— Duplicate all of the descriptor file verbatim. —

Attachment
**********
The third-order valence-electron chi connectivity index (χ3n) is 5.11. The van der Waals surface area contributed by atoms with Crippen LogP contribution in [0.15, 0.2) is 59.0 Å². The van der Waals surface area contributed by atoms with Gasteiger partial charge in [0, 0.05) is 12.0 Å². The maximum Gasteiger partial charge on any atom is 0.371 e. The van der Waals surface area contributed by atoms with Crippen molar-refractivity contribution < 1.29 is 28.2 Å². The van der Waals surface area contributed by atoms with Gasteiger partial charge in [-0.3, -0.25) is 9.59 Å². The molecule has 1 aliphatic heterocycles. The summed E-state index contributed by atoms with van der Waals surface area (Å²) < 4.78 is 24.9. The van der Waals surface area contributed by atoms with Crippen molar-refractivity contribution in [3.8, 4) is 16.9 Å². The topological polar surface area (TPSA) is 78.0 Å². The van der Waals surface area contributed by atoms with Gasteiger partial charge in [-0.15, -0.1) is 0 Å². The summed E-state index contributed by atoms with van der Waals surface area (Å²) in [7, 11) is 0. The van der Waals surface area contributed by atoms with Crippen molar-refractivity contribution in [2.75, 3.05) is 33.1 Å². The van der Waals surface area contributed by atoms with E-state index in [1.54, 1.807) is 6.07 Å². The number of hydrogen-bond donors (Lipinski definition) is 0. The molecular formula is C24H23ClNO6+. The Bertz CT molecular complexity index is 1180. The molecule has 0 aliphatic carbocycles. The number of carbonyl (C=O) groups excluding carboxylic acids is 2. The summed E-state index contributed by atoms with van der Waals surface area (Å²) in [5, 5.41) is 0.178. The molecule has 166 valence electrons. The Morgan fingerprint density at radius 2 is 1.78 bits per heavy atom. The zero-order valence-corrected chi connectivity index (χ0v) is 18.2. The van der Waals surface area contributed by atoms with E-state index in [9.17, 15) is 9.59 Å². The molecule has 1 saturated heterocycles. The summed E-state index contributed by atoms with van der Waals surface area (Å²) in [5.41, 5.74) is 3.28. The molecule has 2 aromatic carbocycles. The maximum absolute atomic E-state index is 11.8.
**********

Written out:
The third-order valence-electron chi connectivity index (χ3n) is 5.11. The van der Waals surface area contributed by atoms with Crippen LogP contribution in [0.15, 0.2) is 59.0 Å². The van der Waals surface area contributed by atoms with Gasteiger partial charge in [0, 0.05) is 12.0 Å². The maximum Gasteiger partial charge on any atom is 0.371 e. The van der Waals surface area contributed by atoms with Crippen molar-refractivity contribution < 1.29 is 28.2 Å². The van der Waals surface area contributed by atoms with Gasteiger partial charge in [-0.3, -0.25) is 9.59 Å². The molecule has 1 aliphatic heterocycles. The summed E-state index contributed by atoms with van der Waals surface area (Å²) < 4.78 is 24.9. The van der Waals surface area contributed by atoms with Crippen molar-refractivity contribution in [3.8, 4) is 16.9 Å². The topological polar surface area (TPSA) is 78.0 Å². The van der Waals surface area contributed by atoms with Gasteiger partial charge in [-0.15, -0.1) is 0 Å². The summed E-state index contributed by atoms with van der Waals surface area (Å²) in [7, 11) is 0. The van der Waals surface area contributed by atoms with Crippen molar-refractivity contribution in [2.75, 3.05) is 33.1 Å². The van der Waals surface area contributed by atoms with E-state index in [1.54, 1.807) is 6.07 Å². The number of hydrogen-bond donors (Lipinski definition) is 0. The molecular formula is C24H23ClNO6+. The Bertz CT molecular complexity index is 1180. The molecule has 0 aliphatic carbocycles. The number of carbonyl (C=O) groups excluding carboxylic acids is 2. The summed E-state index contributed by atoms with van der Waals surface area (Å²) in [5, 5.41) is 0.178. The molecule has 166 valence electrons. The Morgan fingerprint density at radius 2 is 1.78 bits per heavy atom. The zero-order valence-corrected chi connectivity index (χ0v) is 18.2. The van der Waals surface area contributed by atoms with E-state index in [9.17, 15) is 9.59 Å². The molecule has 1 saturated heterocycles. The summed E-state index contributed by atoms with van der Waals surface area (Å²) in [5.41, 5.74) is 3.28. The molecule has 2 aromatic carbocycles. The maximum absolute atomic E-state index is 11.8.